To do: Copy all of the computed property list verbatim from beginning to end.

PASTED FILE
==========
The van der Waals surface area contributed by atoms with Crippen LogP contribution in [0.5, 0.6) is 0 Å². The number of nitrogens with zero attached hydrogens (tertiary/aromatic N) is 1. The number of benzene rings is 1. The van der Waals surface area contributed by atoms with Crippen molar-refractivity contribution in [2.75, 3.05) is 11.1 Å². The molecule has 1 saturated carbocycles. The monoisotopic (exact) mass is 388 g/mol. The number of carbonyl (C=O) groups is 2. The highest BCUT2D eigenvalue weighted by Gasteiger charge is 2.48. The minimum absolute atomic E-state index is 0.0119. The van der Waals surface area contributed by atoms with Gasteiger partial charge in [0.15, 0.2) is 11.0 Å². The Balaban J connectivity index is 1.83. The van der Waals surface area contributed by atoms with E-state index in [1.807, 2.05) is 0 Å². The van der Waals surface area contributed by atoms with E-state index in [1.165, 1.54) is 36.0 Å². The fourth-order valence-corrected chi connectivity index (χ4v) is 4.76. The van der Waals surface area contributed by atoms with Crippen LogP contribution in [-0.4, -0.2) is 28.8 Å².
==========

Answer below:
The van der Waals surface area contributed by atoms with Crippen LogP contribution in [0.5, 0.6) is 0 Å². The number of nitrogens with zero attached hydrogens (tertiary/aromatic N) is 1. The number of benzene rings is 1. The van der Waals surface area contributed by atoms with Crippen molar-refractivity contribution in [2.75, 3.05) is 11.1 Å². The molecule has 1 saturated carbocycles. The monoisotopic (exact) mass is 388 g/mol. The number of carbonyl (C=O) groups is 2. The highest BCUT2D eigenvalue weighted by Gasteiger charge is 2.48. The minimum absolute atomic E-state index is 0.0119. The van der Waals surface area contributed by atoms with Gasteiger partial charge in [0.15, 0.2) is 11.0 Å². The Balaban J connectivity index is 1.83. The van der Waals surface area contributed by atoms with E-state index in [1.807, 2.05) is 0 Å². The van der Waals surface area contributed by atoms with E-state index in [1.165, 1.54) is 36.0 Å². The fourth-order valence-corrected chi connectivity index (χ4v) is 4.76. The van der Waals surface area contributed by atoms with Crippen LogP contribution in [-0.4, -0.2) is 28.8 Å².